The primary database architectures—shared-disk and shared-nothing—each have their advantages. Shared-disk has functional advantages such as high-availability, elasticity, ease of set-up and maintenance, eliminates partitioning/sharding, eliminates master-slave, etc. The shared-nothing advantages are better performance and lower costs. What if you could offer a database that is a hybrid of the two; one that offers the advantages of both. This sounds too good to be true, but it is fact what ScaleDB has done. The underlying architecture is shared-disk, but in many situations it can operate like shared-nothing. You see the problems with shared-disk arise from the messaging necessary to (a) ship data among nodes and storage; and (b) synchronize the nodes in the cluster. The trick is to move the messaging outside of the transaction so it [Read more...]
The CAP Theorem has become a convenient excuse for throwing data consistency under the bus. It is automatically assumed that every distributed system falls prey to CAP and therefore must sacrifice one of the three objectives, with consistency being the consistent fall guy. This automatic assumption is simply false. I am not debating the validity of the CAP Theorem, but instead positing that the onset of CAP limitations—what I call the CAP event horizon—does not start as soon as you move to a second master database node. Certain approaches can, in fact, extend the CAP event horizon. Physics tells us that different properties apply at different scales. For example, quantum physics displays properties that do not apply at larger scale. We see similar nuances in scaling databases. For example, if you are running a master slave database, using synchronous replication with a single [Read more...]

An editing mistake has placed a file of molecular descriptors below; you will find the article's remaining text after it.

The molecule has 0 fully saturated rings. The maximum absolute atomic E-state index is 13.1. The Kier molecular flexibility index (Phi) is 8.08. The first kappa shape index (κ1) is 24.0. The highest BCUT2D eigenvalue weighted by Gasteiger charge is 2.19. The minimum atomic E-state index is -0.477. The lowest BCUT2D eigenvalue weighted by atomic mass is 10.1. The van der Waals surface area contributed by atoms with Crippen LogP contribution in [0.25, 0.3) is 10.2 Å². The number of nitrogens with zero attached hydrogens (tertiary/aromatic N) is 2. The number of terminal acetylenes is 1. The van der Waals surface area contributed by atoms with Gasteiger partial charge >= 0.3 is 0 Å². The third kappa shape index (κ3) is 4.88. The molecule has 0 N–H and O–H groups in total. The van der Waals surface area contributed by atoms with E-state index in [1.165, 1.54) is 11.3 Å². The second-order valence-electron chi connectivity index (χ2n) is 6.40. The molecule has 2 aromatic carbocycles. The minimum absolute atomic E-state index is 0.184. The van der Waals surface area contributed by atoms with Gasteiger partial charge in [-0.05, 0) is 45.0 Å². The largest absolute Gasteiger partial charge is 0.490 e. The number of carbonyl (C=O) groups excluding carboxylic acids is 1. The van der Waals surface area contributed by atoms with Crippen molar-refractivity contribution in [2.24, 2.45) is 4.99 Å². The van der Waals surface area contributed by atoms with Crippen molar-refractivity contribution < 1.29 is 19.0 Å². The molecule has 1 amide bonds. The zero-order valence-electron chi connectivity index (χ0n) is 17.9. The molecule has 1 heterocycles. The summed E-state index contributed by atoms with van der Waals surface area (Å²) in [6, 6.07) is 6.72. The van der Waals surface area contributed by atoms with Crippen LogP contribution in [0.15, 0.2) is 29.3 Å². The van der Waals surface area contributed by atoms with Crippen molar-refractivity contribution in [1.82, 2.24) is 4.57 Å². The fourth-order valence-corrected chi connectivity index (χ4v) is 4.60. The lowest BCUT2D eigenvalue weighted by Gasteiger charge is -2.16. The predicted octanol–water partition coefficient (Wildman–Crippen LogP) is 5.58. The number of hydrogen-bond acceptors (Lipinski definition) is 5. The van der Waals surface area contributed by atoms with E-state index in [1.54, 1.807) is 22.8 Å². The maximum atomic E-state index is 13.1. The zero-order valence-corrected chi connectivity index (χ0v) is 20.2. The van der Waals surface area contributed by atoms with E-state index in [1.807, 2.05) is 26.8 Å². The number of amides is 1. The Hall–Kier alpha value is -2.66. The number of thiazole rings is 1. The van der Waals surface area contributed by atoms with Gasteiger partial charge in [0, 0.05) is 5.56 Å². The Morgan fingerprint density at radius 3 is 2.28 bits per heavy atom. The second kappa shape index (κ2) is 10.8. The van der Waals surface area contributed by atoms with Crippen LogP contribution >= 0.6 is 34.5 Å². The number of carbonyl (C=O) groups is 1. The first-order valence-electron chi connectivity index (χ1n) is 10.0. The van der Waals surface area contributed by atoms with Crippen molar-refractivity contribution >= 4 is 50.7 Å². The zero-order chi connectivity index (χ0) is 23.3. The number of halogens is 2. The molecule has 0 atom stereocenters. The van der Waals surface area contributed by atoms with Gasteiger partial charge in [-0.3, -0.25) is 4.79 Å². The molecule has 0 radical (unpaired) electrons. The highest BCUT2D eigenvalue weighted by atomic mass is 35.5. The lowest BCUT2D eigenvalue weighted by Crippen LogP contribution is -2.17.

For decades the debate between shared-disk and shared-nothing databases has raged. The shared-disk camp points to the laundry list of functional benefits such as improved data consistency, high-availability, scalability and elimination of partitioning/replication/promotion. The shared-nothing camp shoots back with superior performance and reduced costs. Both sides have a point.
First, let’s look at the performance issue. RAM (average access time of 200 nanoseconds) is considerably faster than disk (average access time of 12,000,000 nanoseconds). Let me put this 200:12,000,000 ratio into perspective. A task that takes a single minute in RAM would take 41 days in disk. So why do I bring this up?
Shared-Nothing: Since the shared-nothing database has sole ownership of its data—it doesn’t share the data with other nodes—it can operate in the [Read more...]
Shared-disk databases can be virtualized—making them cloud-friendly—while shared-nothing databases are tied to a specific computer and a specific data set or data partition.
The underlying principle of the shared-nothing RDBMS is that a single master server owns its specific set of data. That data is not shared, hence the name shared-nothing. Because there is no ability to share the data, there is also no ability to virtualize the computing of that data. Instead the shared-nothing RDBMS ties the data and the computing to a specific computer. This association with a physical machine is then reinforced at the application level. Applications leveraging a shared-nothing database, that is partitioned across more than one server, use routing code. Routing code simply directs the various database requests to the servers that own the data being requested. In other [Read more...]
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